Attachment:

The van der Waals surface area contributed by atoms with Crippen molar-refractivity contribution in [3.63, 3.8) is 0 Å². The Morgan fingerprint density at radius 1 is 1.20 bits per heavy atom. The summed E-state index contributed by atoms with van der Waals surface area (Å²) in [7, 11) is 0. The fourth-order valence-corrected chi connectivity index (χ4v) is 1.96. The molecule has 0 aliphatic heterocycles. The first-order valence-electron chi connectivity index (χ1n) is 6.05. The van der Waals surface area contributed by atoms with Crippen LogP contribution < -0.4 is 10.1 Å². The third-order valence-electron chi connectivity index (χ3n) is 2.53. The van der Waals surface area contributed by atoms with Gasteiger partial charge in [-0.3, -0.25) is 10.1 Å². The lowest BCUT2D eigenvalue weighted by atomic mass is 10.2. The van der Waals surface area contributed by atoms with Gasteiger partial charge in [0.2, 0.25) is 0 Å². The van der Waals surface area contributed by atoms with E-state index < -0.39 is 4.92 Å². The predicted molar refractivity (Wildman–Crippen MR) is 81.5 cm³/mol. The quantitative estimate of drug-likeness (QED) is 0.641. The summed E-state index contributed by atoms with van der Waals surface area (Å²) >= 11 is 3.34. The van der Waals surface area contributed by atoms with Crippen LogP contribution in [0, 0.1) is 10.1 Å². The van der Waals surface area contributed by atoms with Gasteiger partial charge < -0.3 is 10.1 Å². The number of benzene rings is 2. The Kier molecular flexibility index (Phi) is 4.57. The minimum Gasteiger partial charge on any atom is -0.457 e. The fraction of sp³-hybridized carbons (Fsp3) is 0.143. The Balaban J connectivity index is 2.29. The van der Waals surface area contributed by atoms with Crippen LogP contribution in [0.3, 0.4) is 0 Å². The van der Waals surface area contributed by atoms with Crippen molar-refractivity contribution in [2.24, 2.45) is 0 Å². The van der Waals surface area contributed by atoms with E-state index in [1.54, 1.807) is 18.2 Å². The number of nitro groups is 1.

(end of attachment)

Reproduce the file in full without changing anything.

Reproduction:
The van der Waals surface area contributed by atoms with Crippen molar-refractivity contribution in [3.63, 3.8) is 0 Å². The Morgan fingerprint density at radius 1 is 1.20 bits per heavy atom. The summed E-state index contributed by atoms with van der Waals surface area (Å²) in [7, 11) is 0. The fourth-order valence-corrected chi connectivity index (χ4v) is 1.96. The molecule has 0 aliphatic heterocycles. The first-order valence-electron chi connectivity index (χ1n) is 6.05. The van der Waals surface area contributed by atoms with Crippen LogP contribution < -0.4 is 10.1 Å². The third-order valence-electron chi connectivity index (χ3n) is 2.53. The van der Waals surface area contributed by atoms with Gasteiger partial charge in [-0.3, -0.25) is 10.1 Å². The lowest BCUT2D eigenvalue weighted by atomic mass is 10.2. The van der Waals surface area contributed by atoms with Gasteiger partial charge in [0.2, 0.25) is 0 Å². The van der Waals surface area contributed by atoms with E-state index < -0.39 is 4.92 Å². The predicted molar refractivity (Wildman–Crippen MR) is 81.5 cm³/mol. The quantitative estimate of drug-likeness (QED) is 0.641. The summed E-state index contributed by atoms with van der Waals surface area (Å²) >= 11 is 3.34. The van der Waals surface area contributed by atoms with Crippen LogP contribution in [0, 0.1) is 10.1 Å². The van der Waals surface area contributed by atoms with Gasteiger partial charge < -0.3 is 10.1 Å². The number of benzene rings is 2. The Kier molecular flexibility index (Phi) is 4.57. The minimum Gasteiger partial charge on any atom is -0.457 e. The fraction of sp³-hybridized carbons (Fsp3) is 0.143. The Balaban J connectivity index is 2.29. The van der Waals surface area contributed by atoms with Crippen LogP contribution in [0.3, 0.4) is 0 Å². The van der Waals surface area contributed by atoms with Crippen molar-refractivity contribution in [2.24, 2.45) is 0 Å². The van der Waals surface area contributed by atoms with E-state index in [1.54, 1.807) is 18.2 Å². The number of nitro groups is 1.